• Develop emergency and evacuation plans for your family and business.
  • Find out about local emergency and evacuation plans, so you’ll know where to go and what to do if you are caught in a mudslide.

What to do During a Mudslide:

  • Once the storm starts, look for tilted trees, telephone poles, fences, or walls, and for new holes or bare spots on hillsides.
  • Avoid river valleys and low-lying areas.
  • Stay awake and alert.
  • Watch TV or listen to the radio for warnings about intense rainfall and for information and instructions from officials.
  • Be aware of sudden increases or decrease in water level on a stream or creek that might indicate debris flow upstream. Remember; a trickle of flowing mud may precede a larger flow.
  • Listen for rumbling sounds that might indicate an approaching landslide or mudflow.
  • If you are out and about in a storm, be alert while you’re driving. Roads may become blocked or closed due to collapsed pavement or debris.
  • If landslide or debris flow danger is imminent, quickly move away from the path of the slide.
  • Evacuate! Get out of the path of a debris flow. Move to high ground, away from the path. If rocks and debris are approaching, run for shelter and take cover.
  • If you can’t escape, curl into a tight ball and protect your head.
  • Don’t forget about your neighbors. They may not be aware of potential hazards. Advising them about potential threats could save their life.

How to Recover from a Landslide

  • Stay away from the mudslide site, since flooding and additional slides may occur after the initial landslide. Floods can follow landslides and debris flow because they may have occurred as a result of the same event.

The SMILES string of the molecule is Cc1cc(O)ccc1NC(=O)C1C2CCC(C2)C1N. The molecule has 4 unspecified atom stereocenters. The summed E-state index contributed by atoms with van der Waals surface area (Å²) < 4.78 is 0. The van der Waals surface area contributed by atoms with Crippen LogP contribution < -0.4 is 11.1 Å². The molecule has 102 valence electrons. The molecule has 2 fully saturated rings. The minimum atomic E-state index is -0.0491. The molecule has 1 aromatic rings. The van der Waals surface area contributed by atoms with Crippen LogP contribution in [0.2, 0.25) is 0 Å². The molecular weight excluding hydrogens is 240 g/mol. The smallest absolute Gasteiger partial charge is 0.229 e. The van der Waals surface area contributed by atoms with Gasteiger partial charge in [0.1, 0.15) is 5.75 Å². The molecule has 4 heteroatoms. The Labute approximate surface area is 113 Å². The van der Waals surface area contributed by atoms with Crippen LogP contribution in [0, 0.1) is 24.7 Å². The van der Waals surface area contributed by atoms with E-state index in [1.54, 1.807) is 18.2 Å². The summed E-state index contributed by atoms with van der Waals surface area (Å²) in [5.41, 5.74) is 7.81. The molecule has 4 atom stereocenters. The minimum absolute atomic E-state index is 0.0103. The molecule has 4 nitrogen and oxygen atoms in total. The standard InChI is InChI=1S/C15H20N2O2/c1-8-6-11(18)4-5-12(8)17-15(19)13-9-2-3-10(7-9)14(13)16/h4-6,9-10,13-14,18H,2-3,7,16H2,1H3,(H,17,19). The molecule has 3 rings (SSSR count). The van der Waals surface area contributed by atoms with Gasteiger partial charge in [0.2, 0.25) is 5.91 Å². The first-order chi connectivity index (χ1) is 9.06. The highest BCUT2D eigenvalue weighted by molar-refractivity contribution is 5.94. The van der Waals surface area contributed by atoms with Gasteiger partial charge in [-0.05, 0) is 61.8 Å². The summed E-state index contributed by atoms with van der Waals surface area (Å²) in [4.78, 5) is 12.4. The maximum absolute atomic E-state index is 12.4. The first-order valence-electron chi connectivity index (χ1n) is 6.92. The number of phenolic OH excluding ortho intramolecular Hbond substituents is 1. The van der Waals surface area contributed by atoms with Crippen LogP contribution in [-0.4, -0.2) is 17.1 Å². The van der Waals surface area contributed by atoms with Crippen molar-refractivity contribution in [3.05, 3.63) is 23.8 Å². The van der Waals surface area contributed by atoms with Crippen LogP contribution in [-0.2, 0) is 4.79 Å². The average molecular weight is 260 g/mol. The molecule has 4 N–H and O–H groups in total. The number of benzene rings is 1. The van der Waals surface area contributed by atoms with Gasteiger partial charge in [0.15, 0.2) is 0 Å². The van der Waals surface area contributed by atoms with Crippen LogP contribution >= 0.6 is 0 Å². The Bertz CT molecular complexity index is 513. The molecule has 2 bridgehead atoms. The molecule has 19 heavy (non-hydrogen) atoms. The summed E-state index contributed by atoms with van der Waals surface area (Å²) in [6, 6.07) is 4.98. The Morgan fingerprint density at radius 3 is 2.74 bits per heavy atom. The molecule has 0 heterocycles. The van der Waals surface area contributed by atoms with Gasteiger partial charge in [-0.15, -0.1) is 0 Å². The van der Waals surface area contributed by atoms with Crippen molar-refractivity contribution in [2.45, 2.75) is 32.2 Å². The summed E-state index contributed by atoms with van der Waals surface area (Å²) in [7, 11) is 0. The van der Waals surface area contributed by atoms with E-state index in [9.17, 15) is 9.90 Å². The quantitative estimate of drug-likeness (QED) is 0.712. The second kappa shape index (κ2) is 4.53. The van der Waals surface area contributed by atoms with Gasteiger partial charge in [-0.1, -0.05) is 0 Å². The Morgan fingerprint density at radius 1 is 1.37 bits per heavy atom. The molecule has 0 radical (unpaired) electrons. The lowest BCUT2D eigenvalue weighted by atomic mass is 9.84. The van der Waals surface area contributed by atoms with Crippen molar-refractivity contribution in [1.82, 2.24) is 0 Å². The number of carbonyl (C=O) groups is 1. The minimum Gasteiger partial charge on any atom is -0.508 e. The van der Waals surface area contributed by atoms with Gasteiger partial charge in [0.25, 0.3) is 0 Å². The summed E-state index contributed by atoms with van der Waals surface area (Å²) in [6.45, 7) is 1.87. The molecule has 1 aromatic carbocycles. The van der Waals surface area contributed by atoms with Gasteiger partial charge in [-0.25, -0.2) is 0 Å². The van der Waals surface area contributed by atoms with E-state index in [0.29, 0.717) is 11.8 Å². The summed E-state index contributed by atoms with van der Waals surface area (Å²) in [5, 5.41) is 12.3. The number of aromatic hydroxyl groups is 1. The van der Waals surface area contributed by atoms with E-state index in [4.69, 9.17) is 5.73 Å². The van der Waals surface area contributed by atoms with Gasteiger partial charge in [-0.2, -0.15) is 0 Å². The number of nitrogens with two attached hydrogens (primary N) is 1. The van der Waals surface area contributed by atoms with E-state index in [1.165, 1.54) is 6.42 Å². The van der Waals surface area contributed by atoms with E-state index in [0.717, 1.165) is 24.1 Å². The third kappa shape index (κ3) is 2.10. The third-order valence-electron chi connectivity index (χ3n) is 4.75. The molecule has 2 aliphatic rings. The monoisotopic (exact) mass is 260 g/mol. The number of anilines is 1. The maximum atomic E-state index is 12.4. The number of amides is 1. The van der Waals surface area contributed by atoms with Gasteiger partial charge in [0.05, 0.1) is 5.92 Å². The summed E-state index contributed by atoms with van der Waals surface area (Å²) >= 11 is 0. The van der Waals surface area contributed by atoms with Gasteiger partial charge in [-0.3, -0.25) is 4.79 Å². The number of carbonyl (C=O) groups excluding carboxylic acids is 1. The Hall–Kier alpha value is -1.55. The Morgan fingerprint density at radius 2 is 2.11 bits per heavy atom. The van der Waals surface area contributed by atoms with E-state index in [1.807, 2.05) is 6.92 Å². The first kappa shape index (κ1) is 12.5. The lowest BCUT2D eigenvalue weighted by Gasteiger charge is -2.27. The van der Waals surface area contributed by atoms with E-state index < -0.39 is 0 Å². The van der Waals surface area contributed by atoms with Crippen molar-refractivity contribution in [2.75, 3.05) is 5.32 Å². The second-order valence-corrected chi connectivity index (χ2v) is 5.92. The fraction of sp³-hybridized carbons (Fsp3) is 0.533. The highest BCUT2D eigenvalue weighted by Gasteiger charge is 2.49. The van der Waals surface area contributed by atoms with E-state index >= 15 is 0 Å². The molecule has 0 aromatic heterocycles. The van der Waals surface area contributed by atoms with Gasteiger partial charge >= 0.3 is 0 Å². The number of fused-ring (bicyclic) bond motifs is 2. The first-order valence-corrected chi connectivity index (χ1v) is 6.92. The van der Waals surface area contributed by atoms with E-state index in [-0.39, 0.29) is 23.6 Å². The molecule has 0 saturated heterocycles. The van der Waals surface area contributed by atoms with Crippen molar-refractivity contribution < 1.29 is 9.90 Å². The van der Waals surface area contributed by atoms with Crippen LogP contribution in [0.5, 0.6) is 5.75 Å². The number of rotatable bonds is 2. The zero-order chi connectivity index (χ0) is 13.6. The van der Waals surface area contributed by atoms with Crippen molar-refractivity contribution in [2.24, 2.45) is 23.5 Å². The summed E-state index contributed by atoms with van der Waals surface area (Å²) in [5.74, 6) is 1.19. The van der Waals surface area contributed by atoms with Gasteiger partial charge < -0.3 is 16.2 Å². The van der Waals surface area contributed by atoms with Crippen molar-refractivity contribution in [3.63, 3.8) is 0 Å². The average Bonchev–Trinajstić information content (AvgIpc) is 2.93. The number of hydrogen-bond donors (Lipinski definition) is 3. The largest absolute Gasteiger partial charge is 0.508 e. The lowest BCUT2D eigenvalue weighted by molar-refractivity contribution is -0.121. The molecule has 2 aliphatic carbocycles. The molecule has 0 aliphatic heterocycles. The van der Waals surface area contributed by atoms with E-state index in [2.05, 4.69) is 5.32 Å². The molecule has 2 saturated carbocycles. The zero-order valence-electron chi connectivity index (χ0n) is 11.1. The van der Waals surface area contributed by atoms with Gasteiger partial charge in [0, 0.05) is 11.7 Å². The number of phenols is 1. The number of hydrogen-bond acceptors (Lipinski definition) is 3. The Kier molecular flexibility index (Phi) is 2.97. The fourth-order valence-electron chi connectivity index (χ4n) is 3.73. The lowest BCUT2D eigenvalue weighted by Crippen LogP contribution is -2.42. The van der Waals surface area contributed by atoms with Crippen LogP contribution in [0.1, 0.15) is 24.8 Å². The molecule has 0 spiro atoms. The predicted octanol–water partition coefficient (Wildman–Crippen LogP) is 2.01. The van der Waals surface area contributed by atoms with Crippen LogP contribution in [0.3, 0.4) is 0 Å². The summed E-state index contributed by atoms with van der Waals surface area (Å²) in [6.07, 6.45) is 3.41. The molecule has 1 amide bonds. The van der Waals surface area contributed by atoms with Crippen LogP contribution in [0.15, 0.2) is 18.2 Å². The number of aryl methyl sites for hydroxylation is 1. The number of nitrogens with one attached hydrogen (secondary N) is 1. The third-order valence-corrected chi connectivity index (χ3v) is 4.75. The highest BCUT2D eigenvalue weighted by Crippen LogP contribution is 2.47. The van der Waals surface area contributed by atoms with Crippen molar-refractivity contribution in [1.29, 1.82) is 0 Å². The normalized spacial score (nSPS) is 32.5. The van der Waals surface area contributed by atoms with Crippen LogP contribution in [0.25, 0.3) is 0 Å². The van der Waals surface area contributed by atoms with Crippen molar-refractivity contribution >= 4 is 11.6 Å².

• If it is possible to do so without entering the path of the mudslide, check for injured or trapped people near the affected area.
  • Listen to the radio or TV for emergency information.
  • Report broken utility lines to authorities.
  • Check the building foundation, chimney, and surrounding land for damage. Damage to foundations, chimneys, or surrounding land may help you assess the safety of the area.
  • Replant damaged ground as soon as possible since erosion caused by loss of ground cover can lead to flash flooding and additional landslides in the near future.
  • Seek advice from a geotechnical expert for evaluating landslide hazards or designing corrective techniques to reduce landslide risk. A professional will be able to advise you of the best ways to prevent or reduce landslide risk, without creating further hazard.

When a disaster strikes, prior planning and clear decisive action can help save lives. The best way to prepare for severe weather is to be aware. The Allied Universal Training System by Universal Fire/Life Safety Services is a convenient and affordable solution to all of the training needs of your building(s). Choosing our service cuts property management training-related costs by 90% and saves you over 50% compared to conventional training! More importantly, IT SAVES LIVES.

The CDC, Emergency Kits, and …..Zombies?!

Monday, May 30th, 2011
cartoon image of zombie in shadows of trees

Make sure you are prepared for everything--even zombies!